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Scuba salvation
Confessions of a scuba fundamentalist



Ahmad Sadri
November 23, 2005

The editor of this fine publication has been hectoring me to get off my sociological horse and the usual political beat I walk.  In celebration of my tenth year of writing for I am trading in my prophet of doom’s sackcloth for a three mil. wetsuit to write about scuba diving.  Don’t expect something “lite” and heartwarming though.  For me scuba is as serious as any politicized religion.  I admit to being a scuba fundamentalist.  I write to proselytize the benighted; to save your gravity-bound behinds from the boredom of a landed purgatory. Come with me and don’t worry.  I’ll show you what you do >>> photos

First off, fly to the tropics – unless you are one of those lunatics who enjoys diving in muddy quarries of Missouri and frozen lakes of Wisconsin that have the visibility and viscosity of pea soup.  Think bloody sunsets behind undulating palms of a white beach, please.  And, think gorgeous, exotic islands: Fernando de Noronha of Brazil, Koh Tao of Thailand and the divine Little Cayman. 

Then suit up, jump in and sink like a stone.  Water is warm and visibility is... wow!  At the beige sandy bottom descend down a vertical cave near the coral wall that drops down into infinity.  Swim through the tortuous cave and emerge horizontally into the cobalt blue of the precipice; into a vapor of brilliant, neon gobies and a cloud of parrotfish. 

An annoyed puffer swims by and gives you a dirty look.  But you don’t care.  You are here to gawk and take pictures without permission not to worry about fish privacy.  A Nassau Grouper has parked “himself” (Groupers change sex to cope with midlife crisis and this one is a newfangled male) between two large rocks with mouth and gills agape, waiting for the cleaner fish to finish their job.  If you are behind in your dental check up, feel free to take a deep breath, remove your air regulator and open your mouth.  The Cleaners will dart in and out and you too can get a free cleaning.  These critters are not speciesists.  But in my scuba religion you have to accept your regulator as your Personal Savior, especially when you are anywhere deeper than sixty feet.  So, on second thought: don’t do it.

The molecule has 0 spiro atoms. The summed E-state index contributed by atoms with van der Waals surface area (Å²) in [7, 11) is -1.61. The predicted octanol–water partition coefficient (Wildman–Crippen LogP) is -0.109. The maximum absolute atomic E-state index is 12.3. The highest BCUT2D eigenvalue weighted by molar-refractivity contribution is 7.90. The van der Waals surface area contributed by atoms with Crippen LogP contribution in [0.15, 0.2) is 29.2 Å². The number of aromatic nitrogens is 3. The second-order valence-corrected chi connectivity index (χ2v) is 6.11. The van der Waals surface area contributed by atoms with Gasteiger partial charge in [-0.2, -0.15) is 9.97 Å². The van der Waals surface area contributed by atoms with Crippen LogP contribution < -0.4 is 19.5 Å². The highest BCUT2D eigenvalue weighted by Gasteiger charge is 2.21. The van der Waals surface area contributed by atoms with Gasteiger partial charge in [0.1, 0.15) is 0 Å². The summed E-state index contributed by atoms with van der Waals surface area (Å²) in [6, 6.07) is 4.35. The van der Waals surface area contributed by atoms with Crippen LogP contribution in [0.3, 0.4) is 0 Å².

It’s time to check your air.  At this depth you still have about fifteen more minutes of “pure bliss” left – and this, beached, lumbering ladies and plodding gentlemen of the jury, is a religious expression not a figure of speech.  Your buddy is making the sign of a shark (vertical palm on the head) and pointing up.  Right above you a seven footer is patrolling the wall, oh so majestically, so disdainfully.  For some reason that stupid “da-da-da-da/da-da-da-da” sound track never pops into your head when you are in the deep with one of these suckers.  You feel safe because you have a feeling sharks loath the clumsy, ungainly divers: they would never stoop to attacking your sorry hindquarters. 

But again, what do you care if you are an eyesore in this paradise?  Just make an ass out of yourself and get out the camera.  Taking pictures looking up is always a good idea so snap just before His awesome Majesty swims away in disgust of your stupid bubbles.  And, look...  Another Grouper changing color right in front of your popping eyes.  Time to find your buddy and swim back hugging the wall that is covered by dozens of species of coral and teeming with gorgeous life. 

But there is still more fun to be had.  Your buddy, the local dive master, knows where to find a frogfish and these things have got to be even uglier that you are in this never-never land of beauteous dreams.  According to your air gauge it’s really, really time to go now.  Ascend slowly if you want to live.  And why do you want to live?  To get to dive again, silly!  Go up the anchor line and fifteen feet to the surface pause for your three- minute safety stop. 

Look up at the shimmying surface and the sinister looking barracuda who is checking you out at close range.  And then there is this horse-eyed jack making eye contact.  Hi honey!  The strong current waves you on the line like a flag in a limpid, windy autumn day.  You see other divers at the bottom hanging with a couple of  Stingrays and a giant loggerhead turtle.  One is standing on his head to get a better peek at the eerie Moray eel that resides in that crag and makes a living when the annoying divers are not around.  Your time is up my friend.  Say your mantra as you go up:  In any half hour of a tropical dive you are liable to see more color and beauty than you have in your entire, sad landed life.” 

The above dictum holds even if you are a tree-hugging, nature loving, birdwatcher.  Unlike a birdwatcher you are bound by the same laws as the creatures you are trying to watch.  You see a fish you like?  Don’t whip out the dorky binoculars!  Swim up ten feet to the top of that sea fan and take a closer look!  You are completely weightless here, remember?  And you feel strangely elated; do you know why?  Because the nitrogen dissolved in your blood stream gives you the equivalent of a martini for every forty feet you descend.  When you come up, you are completely sober and suffer no side effects.  Nitrogen narcosis has got to be the world’s cleanest high.  Try to get that when you go bird-watching with your local, bespectacled, muddy-booted ornithologist >>> Photos

Ahmad Sadri is Professor and Chairman of the Department of Sociology and Anthropology at Lake Forest College, IL, USA. See Features. See homepage.

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